Health is Wealth: NHS faces legal challenge over Palantir data deal
March 11, 2021
2 min read
What's going on here?
The NHS is being taken to court by openDemocracy over a £23.5m contract with Palantir, the controversial Silicon Valley data-gathering and analytics company.
What does this mean?
The CIA-backed company is best known for its links with US intelligence. Palantir powers US military operations in Iraq and Afghanistan and has a $41m contract with US Immigration and Customs Enforcement (ICE) to track records of legal and illegal immigrants, despite protests by some employees.
In the wake of the COVID crisis, Palantir secured a short-term deal to handle NHS data for the nominal sum of £1. However, in December 2020, a new two-year government contract was quietly agreed, allowing Palantir to reach “far beyond COVID: to Brexit, general business planning and much more”, according to openDemocracy. An NHS spokesperson has stated that a Data Protection Impact Assessment was carried out in April 2020 for the initial short-term contract. Nevertheless, Foxglove, the non-profit legal team leading this case argue that a fresh assessment should have taken place for the new contract and that in not doing so, NHS England has failed to consider the impact of this deal on the public.
This lawsuit coincided with the release of internal government documents to The Bureau of Investigative Journalism revealing that the government and NHS officials had been wooed by Palantir over expensive dinners and £60 watermelon cocktails prior to the contracts. Peter Smith, former president of the Chartered Institute of Procurement and Supply stated that “it doesn’t look great, but all the big suppliers to the government do it”.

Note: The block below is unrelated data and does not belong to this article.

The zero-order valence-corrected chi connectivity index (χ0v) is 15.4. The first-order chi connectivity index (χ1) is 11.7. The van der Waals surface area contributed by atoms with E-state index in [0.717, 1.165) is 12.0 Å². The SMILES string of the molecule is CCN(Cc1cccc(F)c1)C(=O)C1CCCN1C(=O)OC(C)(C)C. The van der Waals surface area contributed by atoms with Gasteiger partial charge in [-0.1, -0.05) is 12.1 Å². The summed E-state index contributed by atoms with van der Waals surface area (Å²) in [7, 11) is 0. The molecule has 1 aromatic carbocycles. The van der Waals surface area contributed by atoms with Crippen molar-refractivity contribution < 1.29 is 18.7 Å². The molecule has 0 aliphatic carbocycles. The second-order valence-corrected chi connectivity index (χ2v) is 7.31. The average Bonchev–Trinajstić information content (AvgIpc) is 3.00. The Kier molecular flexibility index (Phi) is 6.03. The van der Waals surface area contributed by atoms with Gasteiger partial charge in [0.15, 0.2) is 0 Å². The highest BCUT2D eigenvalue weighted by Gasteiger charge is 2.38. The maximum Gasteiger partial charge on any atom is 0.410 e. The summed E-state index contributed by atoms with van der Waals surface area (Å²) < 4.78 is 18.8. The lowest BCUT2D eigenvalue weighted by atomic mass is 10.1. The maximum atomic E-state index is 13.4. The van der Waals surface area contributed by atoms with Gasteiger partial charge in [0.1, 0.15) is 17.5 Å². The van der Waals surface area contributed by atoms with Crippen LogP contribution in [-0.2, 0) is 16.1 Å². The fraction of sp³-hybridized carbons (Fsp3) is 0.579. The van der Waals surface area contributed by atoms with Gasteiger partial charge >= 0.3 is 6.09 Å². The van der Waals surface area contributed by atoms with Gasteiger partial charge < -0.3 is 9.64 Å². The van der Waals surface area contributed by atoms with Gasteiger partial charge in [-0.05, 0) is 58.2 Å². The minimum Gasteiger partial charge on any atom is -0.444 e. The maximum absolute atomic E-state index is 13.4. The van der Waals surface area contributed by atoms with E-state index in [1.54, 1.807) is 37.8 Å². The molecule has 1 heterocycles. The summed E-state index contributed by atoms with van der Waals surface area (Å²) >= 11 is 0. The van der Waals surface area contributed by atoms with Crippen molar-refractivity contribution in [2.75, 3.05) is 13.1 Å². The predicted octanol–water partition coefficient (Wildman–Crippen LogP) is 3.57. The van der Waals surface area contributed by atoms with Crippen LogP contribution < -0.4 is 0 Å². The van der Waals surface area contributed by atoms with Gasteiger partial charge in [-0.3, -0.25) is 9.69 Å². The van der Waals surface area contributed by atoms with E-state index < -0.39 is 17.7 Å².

What's the big picture effect?
The recent public outcry following the High Court ruling that Matt Hancock acted unlawfully by failing to publish the details of COVID-related procurement contracts signals that government officials are already failing to maintain public trust. Cori Crider, co-founder of Foxglove highlights that “the government shouldn’t use the pandemic as an excuse to embed major tech firms like Palantir in the NHS without consulting the public”. At a time when the government is battling “vaccine hesitancy”, sneaking in a deal with a controversial company and providing them with access to health data does not bode well for public trust.
The highly sensitive and personal nature of health data makes the idea of a shadowy technology company’s involvement even more unnerving. With the Cambridge Analytica scandal bringing to light how intricately data and metadata (data about data) could be used for microtargeting, the scepticism around providing access to such vast amounts of data is understandable. Concerns that the government are using the pandemic to accelerate the privatisation of the NHS in the absence of proper scrutiny places this potential future of UK healthcare in direct opposition to the spirit of the NHS.
It is necessary that the NHS have the best data systems possible to aid doctors and nurses in their important and life-saving work. However, it is clear that these systems also need to be democratically acceptable, transparent and trustworthy. After all, public trust is a key component to the success of public health.
Report written by Yaeno Fernandez
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